You’ve covered all the bases for any potential errors and just in case you miss any and an exception is thrown, you are catching the exception to write into an event log.
This works great until you test this on a Vista, Windows 7, or Windows 2008 machine. Then your code fails and actually causes another exception trying to write to the log.
This was the issue posed to me in a case a few days ago logged as a Visual Studio Tools case by one of our ISV’s.
While I explained to the ISV that this is more of C# or Visual Studio case since there isn’t anything “Visual Studio Tools” about writing to an event log, it did sound interesting enough to take a look at.
After some a bit of testing, what I found was that writing to the event log wasn’t what was causing the failure (as he termed it) of his code.
Instead the exception was thrown by trying to register an event source. The error was:
Exception: The source was not found, but some or all of the event logs could not be
searched. Inaccessible logs: Security.
As I noted previously, it wasn’t writing to the event log that caused this. Instead it was the checking of the event source that caused this specific error:
From a bit of research, the specific issue is that when this method checks through the registry for the event logs to see if this source exists, it also tries to parse the Security log which a non Administrator does not have access to. Note that even if the user does have Administrator rights on the machine, if the Dynamics.exe process (which a VSTools app runs under) isn’t run with elevated permissions you’ll still get this error.
There are a couple of ways to deal with this issue.
My first suggestion is that if the ISV wished to have a registered source that he create an installation application to install his VSTools application. Run the installation application with elevated permissions and have it create the desired event source as well as put the customization in the Addins folder.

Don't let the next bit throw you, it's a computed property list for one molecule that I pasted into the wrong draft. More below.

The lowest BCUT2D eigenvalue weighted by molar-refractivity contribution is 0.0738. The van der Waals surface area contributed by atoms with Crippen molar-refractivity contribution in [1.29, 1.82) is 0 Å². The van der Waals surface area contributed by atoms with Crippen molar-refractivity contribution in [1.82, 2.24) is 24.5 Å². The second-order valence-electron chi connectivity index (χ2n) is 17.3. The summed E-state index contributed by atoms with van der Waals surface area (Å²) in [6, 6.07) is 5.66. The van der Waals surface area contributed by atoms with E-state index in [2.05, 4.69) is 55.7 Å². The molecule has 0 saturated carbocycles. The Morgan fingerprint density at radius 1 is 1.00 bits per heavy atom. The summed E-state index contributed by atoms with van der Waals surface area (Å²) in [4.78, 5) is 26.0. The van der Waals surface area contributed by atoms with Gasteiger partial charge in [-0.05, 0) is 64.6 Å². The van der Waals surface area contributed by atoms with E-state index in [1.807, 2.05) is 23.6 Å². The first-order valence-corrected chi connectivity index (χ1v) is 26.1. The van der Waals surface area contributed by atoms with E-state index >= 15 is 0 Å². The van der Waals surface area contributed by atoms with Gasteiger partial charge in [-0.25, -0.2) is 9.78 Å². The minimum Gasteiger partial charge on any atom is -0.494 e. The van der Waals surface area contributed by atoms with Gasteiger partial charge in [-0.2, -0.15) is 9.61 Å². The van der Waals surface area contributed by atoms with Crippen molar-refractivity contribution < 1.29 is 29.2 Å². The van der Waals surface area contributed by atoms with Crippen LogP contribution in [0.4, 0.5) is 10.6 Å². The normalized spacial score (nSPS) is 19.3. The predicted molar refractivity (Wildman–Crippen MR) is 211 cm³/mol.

The second option would be to put the code to create the event source in the VSTools code. However since that Dynamics isn’t typically run elevated, the ISV would document that “On each machine a local admin has to run Dynamics GP with elevated permissions at least once.” So that is an option as well.
While I would advocate for creating the event source during an installation, below is an example of the second option since it is more easily shown in this article.
Assuming that Dynamics GP has been launched by a local Administrator with elevated permissions, the first try block code will execute successfully and create the event source of “VSTools dotNET Sample” for the Dynamics event log. After the event source is created, any ordinary user can write to the event log successfully.
Then as shown in the picture below, the User ID, Company Name, and current Date & Time will be entered in the Dynamics event log.
// Copyright © Microsoft Corporation. All Rights Reserved.
// This code released under the terms of the
// Microsoft Public License (MS-PL, http://opensource.org/licenses/ms-pl.html.)